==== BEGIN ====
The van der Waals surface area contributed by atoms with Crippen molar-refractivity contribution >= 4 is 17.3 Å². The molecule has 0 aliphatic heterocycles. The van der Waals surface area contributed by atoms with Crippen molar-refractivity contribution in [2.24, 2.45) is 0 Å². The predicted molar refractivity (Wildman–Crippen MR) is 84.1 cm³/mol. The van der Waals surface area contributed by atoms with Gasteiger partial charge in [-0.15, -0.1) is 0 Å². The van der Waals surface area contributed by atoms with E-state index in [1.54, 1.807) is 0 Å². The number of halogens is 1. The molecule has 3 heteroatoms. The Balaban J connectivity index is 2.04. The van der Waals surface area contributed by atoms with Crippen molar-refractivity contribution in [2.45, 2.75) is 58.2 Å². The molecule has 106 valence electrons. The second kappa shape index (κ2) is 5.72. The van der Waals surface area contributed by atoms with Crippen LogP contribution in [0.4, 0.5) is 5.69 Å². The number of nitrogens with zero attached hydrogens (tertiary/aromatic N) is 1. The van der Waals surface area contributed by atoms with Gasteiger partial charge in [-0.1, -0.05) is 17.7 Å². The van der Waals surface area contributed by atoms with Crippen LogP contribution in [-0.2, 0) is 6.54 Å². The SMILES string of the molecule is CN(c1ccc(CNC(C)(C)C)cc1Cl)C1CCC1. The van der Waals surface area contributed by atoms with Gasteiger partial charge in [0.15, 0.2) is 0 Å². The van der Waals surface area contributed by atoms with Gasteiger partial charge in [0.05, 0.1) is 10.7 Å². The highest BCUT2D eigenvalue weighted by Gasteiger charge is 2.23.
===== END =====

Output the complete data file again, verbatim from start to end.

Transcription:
The van der Waals surface area contributed by atoms with Crippen molar-refractivity contribution >= 4 is 17.3 Å². The molecule has 0 aliphatic heterocycles. The van der Waals surface area contributed by atoms with Crippen molar-refractivity contribution in [2.24, 2.45) is 0 Å². The predicted molar refractivity (Wildman–Crippen MR) is 84.1 cm³/mol. The van der Waals surface area contributed by atoms with Gasteiger partial charge in [-0.15, -0.1) is 0 Å². The van der Waals surface area contributed by atoms with E-state index in [1.54, 1.807) is 0 Å². The number of halogens is 1. The molecule has 3 heteroatoms. The Balaban J connectivity index is 2.04. The van der Waals surface area contributed by atoms with Crippen molar-refractivity contribution in [2.45, 2.75) is 58.2 Å². The molecule has 106 valence electrons. The second kappa shape index (κ2) is 5.72. The van der Waals surface area contributed by atoms with Crippen LogP contribution in [0.4, 0.5) is 5.69 Å². The number of nitrogens with zero attached hydrogens (tertiary/aromatic N) is 1. The van der Waals surface area contributed by atoms with Gasteiger partial charge in [-0.1, -0.05) is 17.7 Å². The van der Waals surface area contributed by atoms with Crippen LogP contribution in [-0.2, 0) is 6.54 Å². The SMILES string of the molecule is CN(c1ccc(CNC(C)(C)C)cc1Cl)C1CCC1. The van der Waals surface area contributed by atoms with Gasteiger partial charge in [0.15, 0.2) is 0 Å². The van der Waals surface area contributed by atoms with Gasteiger partial charge in [0.05, 0.1) is 10.7 Å². The highest BCUT2D eigenvalue weighted by Gasteiger charge is 2.23.